Strong point: use of the number needed to treat or NNT.
Weaker point: seemed to be more boosterish, less balanced than competing Wall Street Journal story.
Because defibrillators are a significant investment, stories like this also need to provide readers the context of how much additional benefit individuals and society as a whole would reap from increased use of these expensive devices. This story provided the crucial “number needed to treat” calculation, giving readers a good metric for how to weigh the device’s benefits, but it also fell short in other areas.
The story provides this great detail when discussing costs: “Fourteen patients had to be treated with the $35,000 device to prevent one death.” More context around costs and a better explanation of the $40 billion price tag attached to heart failure would have been welcome.
By using the NNT, as mentioned above, and providing some other figures, the story did an adequate job quantifying the benefits.
The story says that “Complications were about twice as common with the combination device, primarily because connecting the leads to the ventricles takes longer and requires a higher skill level. The extra leads also increase the possibility of infections.” We would have liked to have seen the actual numbers, which were provided in the Wall Street Journal piece. We also think that, instead of attributing the reason for the complications, as the Journal did, to the study’s lead author, the story gives unqualified legitimacy to the basis for the harms. Without any hard numbers and without the proper sourcing, we think the handling of harms here falls short.
The story did not evaluate the quality of the evidence as thoroughly as the Wall Street Journal. The WSJ, for example, gave readers both the relative reduction and the absolute reduction in deaths. This story did provide one improvement over the Journal story, something we rarely see: the number needed to treat (NNT). The story says “Fourteen patients had to be treated with the $35,000 device to prevent one death.” Unfortunately, the story also included a lot of unchallenged statements, saying that the study “gives us reason for renewed enthusiasm about heart failure treatment” and that it “supports the idea that doing this works.” Maybe. Readers of the Journal article may have a different takeaway.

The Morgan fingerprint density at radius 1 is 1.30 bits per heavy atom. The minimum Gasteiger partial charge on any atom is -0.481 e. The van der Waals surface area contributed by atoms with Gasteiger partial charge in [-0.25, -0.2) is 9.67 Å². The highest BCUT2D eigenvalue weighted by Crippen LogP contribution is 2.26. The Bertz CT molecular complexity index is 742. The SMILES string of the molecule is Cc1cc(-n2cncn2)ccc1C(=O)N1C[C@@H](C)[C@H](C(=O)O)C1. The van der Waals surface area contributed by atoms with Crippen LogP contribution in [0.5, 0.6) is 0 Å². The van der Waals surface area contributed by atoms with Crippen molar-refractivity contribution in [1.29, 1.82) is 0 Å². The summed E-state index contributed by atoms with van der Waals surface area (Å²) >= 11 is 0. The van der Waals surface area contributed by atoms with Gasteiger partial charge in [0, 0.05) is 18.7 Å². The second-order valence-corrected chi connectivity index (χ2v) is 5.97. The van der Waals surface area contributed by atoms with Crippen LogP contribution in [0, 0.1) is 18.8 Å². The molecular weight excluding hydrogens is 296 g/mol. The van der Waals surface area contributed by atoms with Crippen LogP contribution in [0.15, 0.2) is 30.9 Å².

In the Wall Street Journal story, the lead says that the device “can significantly improve the chance for survival among the tens of thousands of heart-failure patients with only mild symptoms.” That’s a reasonable and cautious statement. The LA Times story, by contrast, goes a little over the top, to our minds, saying, “The report is the second one indicating that such combination devices, which are about the size of a cellphone, can save the lives of many of the 6 million Americans with heart failure, and many surgeons are already using them for that purpose. About 70% of heart failure patients have the milder form of the disease for which the new study was conducted. The condition requires frequent hospitalizations and costs the U.S. healthcare system an estimated $40 billion per year, according to the American Heart Assn.” By frontloading the story with that framing, the story is selling this device to the readers as a way to save millions of lives, instead of carefully walking readers through the evidence, as the Journal does.
The story does quote outside sources, but we wish that the story had taken the same care in bringing in some outside perspective on the cost-benefit question as the Wall Stteet Journal did. Both stories contained elements of boosterism, but this story did not have the balance that the Journal story did.
The story did not adequately explain this approach as compared to other approaches to reduce adverse effects in people with mild heart failure, the population of interest. One would read this story and leave with the mistaken impression that literally millions of Americans have just one choice: get this expensive surgery or risk dying.
The story explains that the device studied is in clinical trials for the targeted patient population and that a similar device is on the market. ” Last year, U.S. researchers reported that a combination device manufactured by Boston Scientific reduced the death rate by 29% for patients with moderate heart failure in a study of about 1,800 patients. In September, the Food and Drug Administration gave the company approval to market the device for this indication.” We would have liked to have seen some estimate of how many people have these devices implanted every year.
The story did not rely on a news release.